There are several previous prospective studies concerning the association between dietary intake of folate or circulating folate concentration and CHD (Table 3⇓). In the prospective Physicians’ Health Study,11 men with the lowest fifth of plasma folate concentrations had a 40% increased relative risk of myocardial infarction compared with those in the top 80% after adjustment for common cardiovascular risk factors. Although the association was not statistically significant, the authors concluded that low dietary intake of folate contributes to the risk of myocardial infarction. They repeated the analyses by adding plasma tHcy in the model, and the relative risk remained unchanged. The authors suggested that the increased risk for myocardial infarction at low plasma folate levels may be partly independent of homocysteine elevation. In the Nutrition Canada Survey cohort study,14 low serum folate concentrations were associated with an increased 15-year CHD mortality. In the Nurses’ Health Study,15 after control for cardiovascular risk factors, the relative risk of CHD comparing the extreme folate intake (measured by food frequency questionnaire) fifths was 0.69. The authors also found the strongest apparent benefit of a high-folate diet among women who consumed alcohol. In the Atherosclerosis Risk in Communities Study, with a short average follow-up period of 3.3 years, neither plasma folate concentration nor the dietary intake of folate had an association with CHD.16 In the prospective First National Health and Nutrition Examination Survey (NHANES I) Epidemiologic Follow-Up Study,17 with a mean 19 years of follow-up, there was a nonsignificant 41% difference in mortality from circulatory diseases for participants in the lowest fifths of serum folate concentration. In the same study, with an average 20 years of follow-up, the relative risk of CHD was greatest for persons in the lowest serum folate quarter among persons 35 to 55 years old, whereas among persons >55 years old, the relative risk for CHD was the greatest in persons in the highest serum folate quarter.18 The authors suggested that adults >55 years old are more likely to already have an atherosclerotic disease, limiting the role of low serum folate levels in the promotion of atherosclerosis. Our results agree with the previous prospective studies showing that low dietary intakes of folate or low circulating folate concentrations are associated with increased risk of CHD.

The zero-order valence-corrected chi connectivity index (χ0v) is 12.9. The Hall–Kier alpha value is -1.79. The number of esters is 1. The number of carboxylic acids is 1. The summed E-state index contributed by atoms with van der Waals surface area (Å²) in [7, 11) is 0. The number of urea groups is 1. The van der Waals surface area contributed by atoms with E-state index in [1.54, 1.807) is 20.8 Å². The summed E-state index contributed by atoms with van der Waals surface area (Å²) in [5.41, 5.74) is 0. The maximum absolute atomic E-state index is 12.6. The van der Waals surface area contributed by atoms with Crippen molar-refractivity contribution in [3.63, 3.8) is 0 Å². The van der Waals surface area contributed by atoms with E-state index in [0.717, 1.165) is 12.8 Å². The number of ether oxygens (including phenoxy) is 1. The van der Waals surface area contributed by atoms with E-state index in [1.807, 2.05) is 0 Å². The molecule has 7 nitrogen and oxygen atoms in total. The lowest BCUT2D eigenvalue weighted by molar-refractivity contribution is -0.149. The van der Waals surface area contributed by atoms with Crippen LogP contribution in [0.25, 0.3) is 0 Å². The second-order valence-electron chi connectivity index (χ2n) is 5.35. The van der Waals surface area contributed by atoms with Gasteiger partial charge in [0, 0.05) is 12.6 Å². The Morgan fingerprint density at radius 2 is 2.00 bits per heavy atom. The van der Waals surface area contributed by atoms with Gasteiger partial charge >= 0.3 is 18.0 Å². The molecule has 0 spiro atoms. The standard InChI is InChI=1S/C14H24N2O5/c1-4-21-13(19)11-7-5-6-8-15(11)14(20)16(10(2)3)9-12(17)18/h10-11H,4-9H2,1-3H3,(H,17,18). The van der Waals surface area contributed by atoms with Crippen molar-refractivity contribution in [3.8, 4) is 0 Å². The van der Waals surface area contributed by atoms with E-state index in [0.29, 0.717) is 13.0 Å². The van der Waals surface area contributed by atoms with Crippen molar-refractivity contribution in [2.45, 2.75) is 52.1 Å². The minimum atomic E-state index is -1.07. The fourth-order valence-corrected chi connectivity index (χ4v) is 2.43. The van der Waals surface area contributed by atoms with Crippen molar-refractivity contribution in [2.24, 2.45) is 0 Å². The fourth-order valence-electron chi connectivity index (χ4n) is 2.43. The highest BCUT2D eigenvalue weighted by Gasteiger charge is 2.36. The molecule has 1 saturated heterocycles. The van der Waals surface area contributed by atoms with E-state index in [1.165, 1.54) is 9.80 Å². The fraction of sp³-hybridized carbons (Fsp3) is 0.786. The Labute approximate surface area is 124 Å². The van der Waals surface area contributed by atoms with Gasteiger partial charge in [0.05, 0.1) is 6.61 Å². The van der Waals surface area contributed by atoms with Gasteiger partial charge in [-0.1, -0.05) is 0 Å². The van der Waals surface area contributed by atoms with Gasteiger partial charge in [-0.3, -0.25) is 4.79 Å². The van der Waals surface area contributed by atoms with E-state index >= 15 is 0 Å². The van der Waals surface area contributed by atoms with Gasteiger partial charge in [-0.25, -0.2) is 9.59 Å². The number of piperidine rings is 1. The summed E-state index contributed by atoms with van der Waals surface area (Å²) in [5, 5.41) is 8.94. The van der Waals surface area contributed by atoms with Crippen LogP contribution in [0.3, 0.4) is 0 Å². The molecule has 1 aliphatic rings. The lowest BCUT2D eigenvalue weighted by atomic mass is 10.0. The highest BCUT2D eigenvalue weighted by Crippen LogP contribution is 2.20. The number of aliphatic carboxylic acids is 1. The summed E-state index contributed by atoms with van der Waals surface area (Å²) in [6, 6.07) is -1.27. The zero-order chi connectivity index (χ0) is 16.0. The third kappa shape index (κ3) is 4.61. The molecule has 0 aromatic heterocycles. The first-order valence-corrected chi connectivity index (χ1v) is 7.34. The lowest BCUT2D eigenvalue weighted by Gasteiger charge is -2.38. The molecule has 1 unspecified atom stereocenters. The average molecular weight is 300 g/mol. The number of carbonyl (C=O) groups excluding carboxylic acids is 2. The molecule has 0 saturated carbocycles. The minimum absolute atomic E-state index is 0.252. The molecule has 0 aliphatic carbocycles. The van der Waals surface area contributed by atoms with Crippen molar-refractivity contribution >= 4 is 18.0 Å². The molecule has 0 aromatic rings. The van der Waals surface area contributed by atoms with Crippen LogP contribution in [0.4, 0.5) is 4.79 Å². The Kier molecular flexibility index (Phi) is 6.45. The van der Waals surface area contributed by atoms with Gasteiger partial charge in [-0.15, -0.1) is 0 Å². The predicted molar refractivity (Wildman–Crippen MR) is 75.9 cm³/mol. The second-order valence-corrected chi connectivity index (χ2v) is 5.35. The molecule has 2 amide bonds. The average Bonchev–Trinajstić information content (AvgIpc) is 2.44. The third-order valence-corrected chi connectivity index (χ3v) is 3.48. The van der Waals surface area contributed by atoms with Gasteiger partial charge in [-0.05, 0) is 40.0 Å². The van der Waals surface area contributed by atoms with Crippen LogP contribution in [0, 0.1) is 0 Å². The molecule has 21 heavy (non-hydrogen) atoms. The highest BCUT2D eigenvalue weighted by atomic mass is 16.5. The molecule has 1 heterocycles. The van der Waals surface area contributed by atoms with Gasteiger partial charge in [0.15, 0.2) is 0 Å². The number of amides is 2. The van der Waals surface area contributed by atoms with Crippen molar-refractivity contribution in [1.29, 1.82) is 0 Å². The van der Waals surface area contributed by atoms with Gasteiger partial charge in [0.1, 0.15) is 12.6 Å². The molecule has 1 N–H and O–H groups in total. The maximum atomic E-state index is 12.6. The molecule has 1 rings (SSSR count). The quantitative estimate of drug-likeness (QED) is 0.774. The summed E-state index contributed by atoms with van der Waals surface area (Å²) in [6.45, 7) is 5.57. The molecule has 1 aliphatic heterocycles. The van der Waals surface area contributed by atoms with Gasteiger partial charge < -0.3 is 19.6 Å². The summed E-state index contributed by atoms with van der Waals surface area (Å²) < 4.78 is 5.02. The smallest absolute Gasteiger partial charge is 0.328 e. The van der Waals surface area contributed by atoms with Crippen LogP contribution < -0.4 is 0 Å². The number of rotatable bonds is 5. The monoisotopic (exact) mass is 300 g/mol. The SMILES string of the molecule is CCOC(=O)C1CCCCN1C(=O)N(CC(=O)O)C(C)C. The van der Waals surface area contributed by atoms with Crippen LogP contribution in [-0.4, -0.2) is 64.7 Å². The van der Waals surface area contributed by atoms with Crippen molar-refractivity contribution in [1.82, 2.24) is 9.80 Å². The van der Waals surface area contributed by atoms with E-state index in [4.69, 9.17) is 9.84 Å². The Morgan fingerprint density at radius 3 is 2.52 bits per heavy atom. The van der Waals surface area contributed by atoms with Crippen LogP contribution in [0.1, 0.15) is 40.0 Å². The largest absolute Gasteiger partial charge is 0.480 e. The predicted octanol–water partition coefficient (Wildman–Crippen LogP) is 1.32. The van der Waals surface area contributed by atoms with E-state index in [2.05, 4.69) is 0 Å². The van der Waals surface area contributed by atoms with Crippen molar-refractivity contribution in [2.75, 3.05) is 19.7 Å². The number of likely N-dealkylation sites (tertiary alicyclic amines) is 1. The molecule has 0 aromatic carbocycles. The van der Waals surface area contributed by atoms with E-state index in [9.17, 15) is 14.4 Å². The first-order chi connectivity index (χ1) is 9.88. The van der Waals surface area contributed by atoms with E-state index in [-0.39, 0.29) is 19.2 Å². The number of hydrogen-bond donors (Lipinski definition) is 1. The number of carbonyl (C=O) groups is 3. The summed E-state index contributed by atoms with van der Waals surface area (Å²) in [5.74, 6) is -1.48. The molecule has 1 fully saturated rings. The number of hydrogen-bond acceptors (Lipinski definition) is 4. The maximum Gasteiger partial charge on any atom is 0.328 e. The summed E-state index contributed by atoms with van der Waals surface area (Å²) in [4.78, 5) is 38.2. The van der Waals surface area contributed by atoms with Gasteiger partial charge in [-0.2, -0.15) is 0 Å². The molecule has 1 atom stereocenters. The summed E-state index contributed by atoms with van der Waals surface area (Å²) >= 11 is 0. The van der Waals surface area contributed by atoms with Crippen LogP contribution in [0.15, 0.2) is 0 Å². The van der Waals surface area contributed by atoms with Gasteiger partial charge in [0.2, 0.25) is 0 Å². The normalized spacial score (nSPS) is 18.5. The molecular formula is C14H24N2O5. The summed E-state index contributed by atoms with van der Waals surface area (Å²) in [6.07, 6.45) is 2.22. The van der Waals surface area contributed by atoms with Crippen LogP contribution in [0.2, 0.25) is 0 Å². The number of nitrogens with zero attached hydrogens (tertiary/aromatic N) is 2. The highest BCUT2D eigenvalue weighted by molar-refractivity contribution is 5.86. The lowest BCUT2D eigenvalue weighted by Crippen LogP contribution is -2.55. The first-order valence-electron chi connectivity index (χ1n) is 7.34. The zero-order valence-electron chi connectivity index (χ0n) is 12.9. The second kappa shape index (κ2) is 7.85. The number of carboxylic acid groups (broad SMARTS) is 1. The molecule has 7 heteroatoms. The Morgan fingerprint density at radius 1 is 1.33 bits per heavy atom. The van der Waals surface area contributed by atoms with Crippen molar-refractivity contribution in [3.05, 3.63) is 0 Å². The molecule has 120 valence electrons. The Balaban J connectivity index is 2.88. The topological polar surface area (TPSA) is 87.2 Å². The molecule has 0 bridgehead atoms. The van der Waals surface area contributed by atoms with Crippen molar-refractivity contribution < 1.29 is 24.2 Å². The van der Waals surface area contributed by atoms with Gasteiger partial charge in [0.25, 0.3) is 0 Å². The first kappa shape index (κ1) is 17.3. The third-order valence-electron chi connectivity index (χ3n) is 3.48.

The problem with the studies based on plasma/serum folate measurements is that folate is unstable in frozen plasma and serum samples,27 and circulating folate level may not be a good indicator of the long-term dietary intake. Serum/plasma folate measurements that are usually used to assess dietary intake reflect recent dietary intake of folate.28 Red blood cell folate is a more reliable indicator for folate intake because red blood cell folate is supposed to be an index of liver, and thus tissue, stores and reflects a 3- to 4-month intake of folate.28 The increased intraindividual measurement variability due to the use of plasma or serum folate measurement tends to dilute any observed association with disease risks. None of the previous studies assessed folate intake by the more reliable red blood cell folate measurements or by quantitative prospective food recording.
The mean daily dietary intake of folate in our study population was only 259 μg/d, and the mean daily intake reached the current recommended daily allowance in Nordic countries of 300 μg/d for only 20% of the subjects. The mean daily folate intake in our study is smaller than that reported earlier in other populations from Europe29 and the United States before15 and after28 cereal grain products began to be fortified with folic acid. We previously reported serum folate levels of KIHD study subjects measured at the KIHD study 4-year follow-up visits.13 At this visit, the mean level of serum folate concentration was 10.4 nmol/L, which is slightly lower than the approximate average concentrations of folate (12 nmol/L) in Western populations.30 The fact that in our study, subjects also have low values of folate intake increases the range of folate intake and thus statistical power to detect the association between the folate and the risk of coronary events. In populations with high intakes only, it is impossible to find an association between nutrients and disease.